But that's a double-edged innovation, as it turns out. Wells barely holds his own against Volpe's Mimi, who seems more a force of nature than damsel in distress. So sure and confident does she seem, in fact, that her later wavering between Roger and Benny doesn't quite work, partly because Thompson's Benny is, similarly, such a vital force on the stage that you can't help wishing he had a bigger role. The upside is that Thompson's sheer force of personality helps sell Benny's constant morphing from opportunistic villain to good guy and faithful friend; by the same token you wonder, given this version of Benny's confident aura, just what the question is for Volpe's similarly authoritative Mimi. What does she want with the petulant and tormented Roger? It's not an answer the text provides, and the performances don't offer any clues; meantime, Roger all but fades into the background and it almost seems a struggle for him to emerge for the scenes in which he features.


David Merino as Angel in 'RENT'  (Source:Carol Rosegg)

But get a load of Maureen! Lamark's portrayal is electric; the character doesn't show up until near the end of Act One, but when she does roll on stage she proves worth the wait (and all the talking up Roger and Joanne have given her). Her tumultuous relationship with Joanne is off the hook; Easler plays Joanne with both the strength she needs to pair well with Lamark, and also the right mix of angry hurt and amorous passion.

For me, any given production of "RENT" rises or falls with its Angel, and David Merino is among the best I've seen. Merino's Angel is, furthermore, well matched with Harrington's Tom Collins. The two become the tender heart of this production, when usually it's the bromance between Mark and Roger that feels like the most palpable, and deepest, bond.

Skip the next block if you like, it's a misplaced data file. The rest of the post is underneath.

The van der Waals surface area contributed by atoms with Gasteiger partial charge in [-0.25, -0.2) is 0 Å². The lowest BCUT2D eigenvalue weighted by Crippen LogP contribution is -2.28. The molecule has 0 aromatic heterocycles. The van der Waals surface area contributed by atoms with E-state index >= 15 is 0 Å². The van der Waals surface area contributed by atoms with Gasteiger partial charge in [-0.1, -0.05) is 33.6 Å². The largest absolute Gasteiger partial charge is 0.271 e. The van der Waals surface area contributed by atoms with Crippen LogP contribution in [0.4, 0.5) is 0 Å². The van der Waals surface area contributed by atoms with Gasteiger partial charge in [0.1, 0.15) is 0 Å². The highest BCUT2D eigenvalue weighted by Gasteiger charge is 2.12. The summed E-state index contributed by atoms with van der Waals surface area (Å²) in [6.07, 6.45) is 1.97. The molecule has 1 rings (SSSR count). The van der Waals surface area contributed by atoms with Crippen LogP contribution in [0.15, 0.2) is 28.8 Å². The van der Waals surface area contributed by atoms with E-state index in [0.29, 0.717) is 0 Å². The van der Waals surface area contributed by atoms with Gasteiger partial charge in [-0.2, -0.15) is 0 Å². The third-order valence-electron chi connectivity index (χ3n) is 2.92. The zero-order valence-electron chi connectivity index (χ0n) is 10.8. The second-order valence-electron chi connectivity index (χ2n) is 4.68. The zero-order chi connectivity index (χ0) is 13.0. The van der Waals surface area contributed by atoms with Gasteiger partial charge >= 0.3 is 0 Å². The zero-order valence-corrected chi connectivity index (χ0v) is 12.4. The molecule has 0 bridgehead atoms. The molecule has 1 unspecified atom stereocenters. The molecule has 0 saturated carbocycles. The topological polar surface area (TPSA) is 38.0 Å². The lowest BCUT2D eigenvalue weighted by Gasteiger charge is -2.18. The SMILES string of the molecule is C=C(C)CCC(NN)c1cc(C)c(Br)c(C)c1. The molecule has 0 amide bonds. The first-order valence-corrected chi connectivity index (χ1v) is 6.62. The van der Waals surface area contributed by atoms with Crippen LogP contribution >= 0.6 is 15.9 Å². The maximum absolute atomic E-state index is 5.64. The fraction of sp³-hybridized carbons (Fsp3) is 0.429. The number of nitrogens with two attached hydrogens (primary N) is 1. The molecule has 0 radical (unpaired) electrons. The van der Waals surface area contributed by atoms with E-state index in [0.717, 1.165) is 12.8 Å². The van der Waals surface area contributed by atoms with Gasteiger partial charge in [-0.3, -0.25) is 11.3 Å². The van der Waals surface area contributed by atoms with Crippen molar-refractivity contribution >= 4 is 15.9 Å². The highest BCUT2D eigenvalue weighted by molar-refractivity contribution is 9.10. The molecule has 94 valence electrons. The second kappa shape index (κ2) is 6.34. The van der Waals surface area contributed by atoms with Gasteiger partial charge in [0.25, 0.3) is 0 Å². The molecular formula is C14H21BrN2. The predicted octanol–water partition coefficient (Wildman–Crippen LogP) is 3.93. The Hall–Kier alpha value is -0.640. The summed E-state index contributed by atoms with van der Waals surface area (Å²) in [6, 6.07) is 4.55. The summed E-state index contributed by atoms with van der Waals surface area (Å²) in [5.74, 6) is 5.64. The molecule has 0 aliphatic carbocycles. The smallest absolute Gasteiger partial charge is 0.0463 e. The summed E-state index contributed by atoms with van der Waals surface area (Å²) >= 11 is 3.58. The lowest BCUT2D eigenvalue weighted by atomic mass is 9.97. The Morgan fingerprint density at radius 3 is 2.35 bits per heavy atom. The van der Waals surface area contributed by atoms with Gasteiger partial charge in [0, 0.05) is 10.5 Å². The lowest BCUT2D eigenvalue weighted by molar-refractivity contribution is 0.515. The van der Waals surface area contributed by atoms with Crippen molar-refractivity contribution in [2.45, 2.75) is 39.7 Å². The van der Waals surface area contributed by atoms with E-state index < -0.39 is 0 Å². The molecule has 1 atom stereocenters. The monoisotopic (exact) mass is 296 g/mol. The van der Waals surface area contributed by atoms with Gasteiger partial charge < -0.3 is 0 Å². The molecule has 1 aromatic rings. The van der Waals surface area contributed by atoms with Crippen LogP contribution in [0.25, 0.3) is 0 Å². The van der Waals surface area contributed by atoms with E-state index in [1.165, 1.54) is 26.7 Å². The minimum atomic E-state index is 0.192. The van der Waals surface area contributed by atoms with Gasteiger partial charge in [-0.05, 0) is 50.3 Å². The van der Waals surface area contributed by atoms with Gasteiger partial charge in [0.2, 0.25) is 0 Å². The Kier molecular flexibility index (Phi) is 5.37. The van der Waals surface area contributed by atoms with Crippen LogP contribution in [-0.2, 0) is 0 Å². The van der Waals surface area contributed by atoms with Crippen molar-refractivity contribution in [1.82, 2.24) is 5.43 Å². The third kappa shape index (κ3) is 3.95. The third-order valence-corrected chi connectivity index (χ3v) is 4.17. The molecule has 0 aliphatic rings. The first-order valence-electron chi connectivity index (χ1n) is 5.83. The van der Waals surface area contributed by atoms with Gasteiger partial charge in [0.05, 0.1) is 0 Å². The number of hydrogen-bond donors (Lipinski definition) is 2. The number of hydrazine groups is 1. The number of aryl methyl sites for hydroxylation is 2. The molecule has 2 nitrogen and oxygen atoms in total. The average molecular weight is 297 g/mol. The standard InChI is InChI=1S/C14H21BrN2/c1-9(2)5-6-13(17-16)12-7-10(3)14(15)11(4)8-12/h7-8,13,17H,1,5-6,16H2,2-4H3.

That goes back to the question of presence. Oddly, there are members of the ensemble who exert more command over your attention than the show's nominal leads. Kornfeld's Mark is note-perfect as the show's semi-narrator, the fellow who peers at his friends and the world they inhabit through the lens of a movie camera and creates a document of their joy and strife. But that also means that this version of Mark, while likable, has few moments where he stands out. He meshes well with any other character in a one-on-one, dancing the "Tango: Maureen" with Joanne and having the sort of fight with Roger that only best friends can have, but put him in any other situation and, unless he's narrating through song, you forget he's there.

The show remains strong, however, in large part because it's essentially an ensemble piece, but also because the music has stood the test of time. Hearing these songs in 2017, they sound as fresh and delight as they always did, particularly the "big" numbers like "Rent," "Santa Fe," "Tango Maureen," "Seasons of Love," "La Vie Boheme/I Should Tell You," and the heartbreaking "Will I?"

Time has moved on, bringing those living with HIV near-miraculous drug regimens, offering PrEP to those who are negative, and replacing noisome answerphone messages with texting, or at least the option of leaving a voice message on a cell phone. But this production brings back the magic of discovering anew the show audiences first fell in love with ten million, five hundred twelve thousand minutes ago. This show has seen our community through many a season, of love and otherwise.


"RENT," the 20th Anniversary Tour, continues through April 23 at the Shubert Theatre, Boch Center. For tickets and more information, please go to http://www.bochcenter.org/discover/our-theatres/shubert-theatre/shubert-theatre-landing-page


Kilian Melloy serves as EDGE Media Network's Assistant Arts Editor. He also reviews theater for WBUR. His professional memberships include the National Lesbian & Gay Journalists Association, the Boston Online Film Critics Association, The Gay and Lesbian Entertainment Critics Association, and the Boston Theater Critics Association's Elliot Norton Awards Committee.